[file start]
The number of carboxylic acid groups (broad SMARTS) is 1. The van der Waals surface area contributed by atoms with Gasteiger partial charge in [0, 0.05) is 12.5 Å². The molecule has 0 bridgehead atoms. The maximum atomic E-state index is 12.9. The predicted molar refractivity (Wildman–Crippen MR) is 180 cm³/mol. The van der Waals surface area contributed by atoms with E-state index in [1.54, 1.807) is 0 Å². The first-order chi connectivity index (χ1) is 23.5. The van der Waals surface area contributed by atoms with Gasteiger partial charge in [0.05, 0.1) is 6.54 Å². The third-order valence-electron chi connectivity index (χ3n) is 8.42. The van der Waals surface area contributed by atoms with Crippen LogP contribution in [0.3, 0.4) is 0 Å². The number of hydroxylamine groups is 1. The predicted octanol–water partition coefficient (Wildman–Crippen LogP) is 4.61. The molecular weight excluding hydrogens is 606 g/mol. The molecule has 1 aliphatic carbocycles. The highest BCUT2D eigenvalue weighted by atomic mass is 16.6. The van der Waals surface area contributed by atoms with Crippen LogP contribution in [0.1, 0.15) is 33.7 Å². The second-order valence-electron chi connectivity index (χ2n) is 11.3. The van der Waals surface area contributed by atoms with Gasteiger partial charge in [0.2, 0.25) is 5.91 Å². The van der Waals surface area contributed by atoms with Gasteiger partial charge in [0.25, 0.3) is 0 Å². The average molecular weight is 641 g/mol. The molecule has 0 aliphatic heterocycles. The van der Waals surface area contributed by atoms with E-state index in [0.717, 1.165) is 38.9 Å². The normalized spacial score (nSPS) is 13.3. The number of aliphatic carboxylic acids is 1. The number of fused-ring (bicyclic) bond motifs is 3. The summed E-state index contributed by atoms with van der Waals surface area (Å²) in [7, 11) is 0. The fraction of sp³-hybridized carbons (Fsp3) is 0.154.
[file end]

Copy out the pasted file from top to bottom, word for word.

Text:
The number of carboxylic acid groups (broad SMARTS) is 1. The van der Waals surface area contributed by atoms with Gasteiger partial charge in [0, 0.05) is 12.5 Å². The molecule has 0 bridgehead atoms. The maximum atomic E-state index is 12.9. The predicted molar refractivity (Wildman–Crippen MR) is 180 cm³/mol. The van der Waals surface area contributed by atoms with E-state index in [1.54, 1.807) is 0 Å². The first-order chi connectivity index (χ1) is 23.5. The van der Waals surface area contributed by atoms with Gasteiger partial charge in [0.05, 0.1) is 6.54 Å². The third-order valence-electron chi connectivity index (χ3n) is 8.42. The van der Waals surface area contributed by atoms with Crippen LogP contribution in [0.3, 0.4) is 0 Å². The number of hydroxylamine groups is 1. The predicted octanol–water partition coefficient (Wildman–Crippen LogP) is 4.61. The molecular weight excluding hydrogens is 606 g/mol. The molecule has 1 aliphatic carbocycles. The highest BCUT2D eigenvalue weighted by atomic mass is 16.6. The van der Waals surface area contributed by atoms with Crippen LogP contribution in [0.1, 0.15) is 33.7 Å². The second-order valence-electron chi connectivity index (χ2n) is 11.3. The van der Waals surface area contributed by atoms with Gasteiger partial charge in [0.2, 0.25) is 5.91 Å². The van der Waals surface area contributed by atoms with Gasteiger partial charge in [0.25, 0.3) is 0 Å². The average molecular weight is 641 g/mol. The molecule has 0 aliphatic heterocycles. The van der Waals surface area contributed by atoms with E-state index in [0.717, 1.165) is 38.9 Å². The normalized spacial score (nSPS) is 13.3. The number of aliphatic carboxylic acids is 1. The number of fused-ring (bicyclic) bond motifs is 3. The summed E-state index contributed by atoms with van der Waals surface area (Å²) in [7, 11) is 0. The fraction of sp³-hybridized carbons (Fsp3) is 0.154.